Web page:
United States of America, Appellee, v. Chester Miller Ford, Appellant.united States of America, Appellee, v. Riley Anthony Evans, Appellant, 642 F.2d 77 (4th Cir. 1981)Annotate this Case
Argued Jan. 8, 1981. Decided Feb. 23, 1981. Certiorari Denied April 20, 1981. See 101 S. Ct. 1996
David P. McCann, Asst. Federal Public Defender, Columbia, S. C. (A. Hoyt Rowell, III, Charleston, S. C., on brief), for appellants.
Lionel S. Lofton, Asst. U. S. Atty., Charleston, S. C. (Thomas E. Lydon, Jr., U. S. Atty., Charleston, S. C., on brief), for appellee.
Before WINTER, RUSSELL and ERVIN, Circuit Judges.
WINTER, Circuit Judge:
Defendants were convicted of violating the federal bank robbery statute. In this appeal, both defendants challenge the jurisdiction of the district court over the prosecution, and Chester Ford argues that there was error in the denial of his motion for severance and mistrial. We affirm.
Defendants were convicted by a jury of the robbery of the West Ashley Branch of the South Carolina Federal Savings and Loan Association in Charleston, South Carolina, in violation of 18 U.S.C. §§ 2113(a), (d) and 2 (1976). Subsection 2113(g) of the statute extends its reach to robberies of both federally chartered savings and loan associations ("any Federal savings and loan association") and state chartered savings and loan associations whose deposits are insured by the federal government ("any 'insured institution' ").
Defendants contend that the Government's evidence at trial was inadequate to demonstrate the federal deposit insurance coverage of South Carolina Federal Savings and Loan Association for purposes of conferring jurisdiction on the district court for this prosecution. The Government introduced the Association's Certificate of Insurance from the Federal Savings and Loan Insurance Corporation into evidence, and the West Ashley Branch manager testified that the Association's deposits were insured at the time of the robbery. This evidence satisfied the minimum requirements for establishing federal jurisdiction under the bank robbery statute, see United States v. Wingard, 522 F.2d 796, 797 (4 Cir. 1975), cert. denied, 423 U.S. 1058, 96 S. Ct. 792, 46 L. Ed. 2d 648 (1976), particularly in view of the fact that South Carolina Federal Savings and Loan Association is a federally chartered institution. See United States v. Harris, 530 F.2d 576, 578 (4 Cir. 1976).* II.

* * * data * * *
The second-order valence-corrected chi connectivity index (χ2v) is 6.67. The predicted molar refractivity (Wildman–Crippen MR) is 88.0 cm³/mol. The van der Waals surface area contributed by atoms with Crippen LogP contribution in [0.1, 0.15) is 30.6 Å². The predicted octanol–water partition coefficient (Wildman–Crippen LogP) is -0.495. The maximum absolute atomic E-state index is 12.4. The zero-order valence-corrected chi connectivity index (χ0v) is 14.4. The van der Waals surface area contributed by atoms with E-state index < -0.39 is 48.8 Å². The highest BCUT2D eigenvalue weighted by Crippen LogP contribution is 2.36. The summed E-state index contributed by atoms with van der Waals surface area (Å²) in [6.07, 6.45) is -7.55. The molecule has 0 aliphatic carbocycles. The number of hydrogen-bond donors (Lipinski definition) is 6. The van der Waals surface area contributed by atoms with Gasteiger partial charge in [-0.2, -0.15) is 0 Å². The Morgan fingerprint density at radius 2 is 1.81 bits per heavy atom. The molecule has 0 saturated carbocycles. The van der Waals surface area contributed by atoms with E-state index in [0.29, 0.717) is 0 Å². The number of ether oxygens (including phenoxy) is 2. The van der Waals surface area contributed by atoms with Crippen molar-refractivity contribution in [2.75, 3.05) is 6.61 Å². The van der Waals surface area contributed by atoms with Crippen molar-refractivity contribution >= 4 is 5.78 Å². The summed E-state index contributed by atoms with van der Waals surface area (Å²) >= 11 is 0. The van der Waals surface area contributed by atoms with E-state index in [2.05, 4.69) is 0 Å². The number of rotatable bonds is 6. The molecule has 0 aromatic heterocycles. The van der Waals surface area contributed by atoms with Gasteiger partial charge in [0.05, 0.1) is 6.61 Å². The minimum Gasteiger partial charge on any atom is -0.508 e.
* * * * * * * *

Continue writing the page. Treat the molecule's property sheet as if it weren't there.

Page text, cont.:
At trial, counsel for Riley Evans called the other defendant, Chester Ford, to testify. The district judge immediately sent the jury from the courtroom. When the jury was returned, he pointedly admonished them not to draw any prejudicial inference from Chester Ford's exercise of his constitutional right not to testify. Ford contends that his case was nonetheless prejudiced and that the district court erroneously denied his motion for severance and mistrial. We disagree. The district court's admonition to the jury adequately protected Ford from prejudice, especially in view of the absence of any attempt by counsel for Riley Evans to impute guilt from Ford's failure to testify. Cf. De Luna v. United States, 308 F.2d 140 (5 Cir. 1962). Under these circumstances, any inference the jury may have drawn in violation of the instructions from Ford's failure to testify at the request of Evans would be no more adverse than any inference drawn from Ford's failure to testify on his own behalf. See United States v. Hansen, 583 F.2d 325, 330-31 (7 Cir.), cert. denied, 439 U.S. 912, 99 S. Ct. 283, 58 L. Ed. 2d 259 (1978).
Our holding in this case should not be taken to excuse the Government from the requirement of presenting evidence as of the date of the robbery that the institution's federal charter is in effect in the case of federally chartered banks, savings and loan associations and credit unions or that the institution's federal deposit insurance coverage is current in the case of both federally chartered and state chartered institutions. See, e. g., United States v. Maner, 611 F.2d 107, 110-12 (5 Cir. 1980)